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Jonathan Johnson  imagines what the dead mean to the living on the anniversary of his mother's death @ Ascent.

One

“The other day, when you told me it was coming up on five years, for a minute I thought that couldn’t be right,” Amy said as she packed our toiletries, passports and her camera into her day pack.

Gray light of morning was coming up over the North Sea out the window beyond my desk at the foot of our bed. I slid a fresh yellow legal pad and a couple extra pens into one of the two small suitcases we’d packed last night.

It’s February 7. The date on the end of my mother’s life. The date that waited on the calendar, all those years, like a pebble on a forest path, waiting for her foot, without intention, without malice, but waiting just the same. Just one sharp little pyramid of a pebble, not even an inch high, which stuck to the sole of her sneaker. And which, because she’d lost most of the feeling in her feet to diabetes, burrowed its way in with every step she took, until it was deep into the flesh of her foot, ending her walking days forever. And beginning the years of amputations and infections which ended only with the last of her days. February 7.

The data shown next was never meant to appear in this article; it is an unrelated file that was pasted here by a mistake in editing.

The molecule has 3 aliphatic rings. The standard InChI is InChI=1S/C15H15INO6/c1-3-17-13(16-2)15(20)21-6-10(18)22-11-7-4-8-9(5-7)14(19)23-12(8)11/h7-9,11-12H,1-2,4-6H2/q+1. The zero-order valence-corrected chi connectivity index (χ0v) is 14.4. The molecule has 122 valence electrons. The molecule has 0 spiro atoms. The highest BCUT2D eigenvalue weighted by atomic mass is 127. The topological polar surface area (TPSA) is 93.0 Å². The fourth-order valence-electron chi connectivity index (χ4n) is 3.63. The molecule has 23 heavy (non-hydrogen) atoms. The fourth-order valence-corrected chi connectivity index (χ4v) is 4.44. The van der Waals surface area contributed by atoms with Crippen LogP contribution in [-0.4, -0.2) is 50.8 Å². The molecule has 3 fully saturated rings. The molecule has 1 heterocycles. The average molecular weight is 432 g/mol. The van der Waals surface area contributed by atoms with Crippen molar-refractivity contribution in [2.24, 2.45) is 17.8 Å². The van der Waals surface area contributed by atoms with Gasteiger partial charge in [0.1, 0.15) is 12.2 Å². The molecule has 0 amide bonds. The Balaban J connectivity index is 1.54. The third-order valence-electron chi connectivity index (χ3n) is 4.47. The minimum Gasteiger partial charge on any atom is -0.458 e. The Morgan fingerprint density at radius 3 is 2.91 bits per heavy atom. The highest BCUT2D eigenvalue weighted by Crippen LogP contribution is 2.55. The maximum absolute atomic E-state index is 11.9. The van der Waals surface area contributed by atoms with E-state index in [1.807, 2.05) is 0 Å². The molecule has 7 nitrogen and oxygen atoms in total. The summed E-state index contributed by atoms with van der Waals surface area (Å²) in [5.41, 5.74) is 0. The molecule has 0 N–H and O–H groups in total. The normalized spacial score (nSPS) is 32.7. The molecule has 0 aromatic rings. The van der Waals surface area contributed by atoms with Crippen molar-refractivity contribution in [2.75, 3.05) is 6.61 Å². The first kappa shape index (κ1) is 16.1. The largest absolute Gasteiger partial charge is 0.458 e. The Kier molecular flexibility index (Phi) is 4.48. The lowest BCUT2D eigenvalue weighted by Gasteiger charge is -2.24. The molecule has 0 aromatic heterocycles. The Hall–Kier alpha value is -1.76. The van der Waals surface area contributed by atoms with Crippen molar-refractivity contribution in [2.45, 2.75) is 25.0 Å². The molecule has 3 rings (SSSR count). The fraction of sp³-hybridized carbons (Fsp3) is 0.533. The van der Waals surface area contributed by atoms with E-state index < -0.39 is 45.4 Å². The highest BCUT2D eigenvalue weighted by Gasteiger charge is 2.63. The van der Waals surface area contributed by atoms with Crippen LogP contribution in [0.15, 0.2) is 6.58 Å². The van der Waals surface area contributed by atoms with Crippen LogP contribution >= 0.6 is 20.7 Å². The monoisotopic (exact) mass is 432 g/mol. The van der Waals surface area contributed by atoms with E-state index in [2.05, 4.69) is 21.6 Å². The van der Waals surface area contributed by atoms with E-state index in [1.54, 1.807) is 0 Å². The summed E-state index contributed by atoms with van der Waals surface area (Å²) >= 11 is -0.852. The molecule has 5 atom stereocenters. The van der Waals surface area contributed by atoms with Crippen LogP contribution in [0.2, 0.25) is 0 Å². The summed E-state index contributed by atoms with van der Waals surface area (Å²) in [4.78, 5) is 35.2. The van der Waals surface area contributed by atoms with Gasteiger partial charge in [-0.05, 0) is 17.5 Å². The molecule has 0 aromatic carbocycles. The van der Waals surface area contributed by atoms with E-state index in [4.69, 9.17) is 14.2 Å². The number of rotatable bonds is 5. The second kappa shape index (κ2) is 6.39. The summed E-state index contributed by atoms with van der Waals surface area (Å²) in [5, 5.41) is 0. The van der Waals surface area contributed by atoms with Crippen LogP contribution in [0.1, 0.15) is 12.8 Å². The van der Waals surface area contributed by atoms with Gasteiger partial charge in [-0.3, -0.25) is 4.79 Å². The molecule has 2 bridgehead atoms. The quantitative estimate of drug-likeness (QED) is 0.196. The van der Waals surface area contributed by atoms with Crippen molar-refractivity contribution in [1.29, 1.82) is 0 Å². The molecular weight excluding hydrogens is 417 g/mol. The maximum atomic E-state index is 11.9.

Today. On the fifth anniversary of my mother’s death, we were going to Paris. 

Image: Nathalie Daoust @ Fringe

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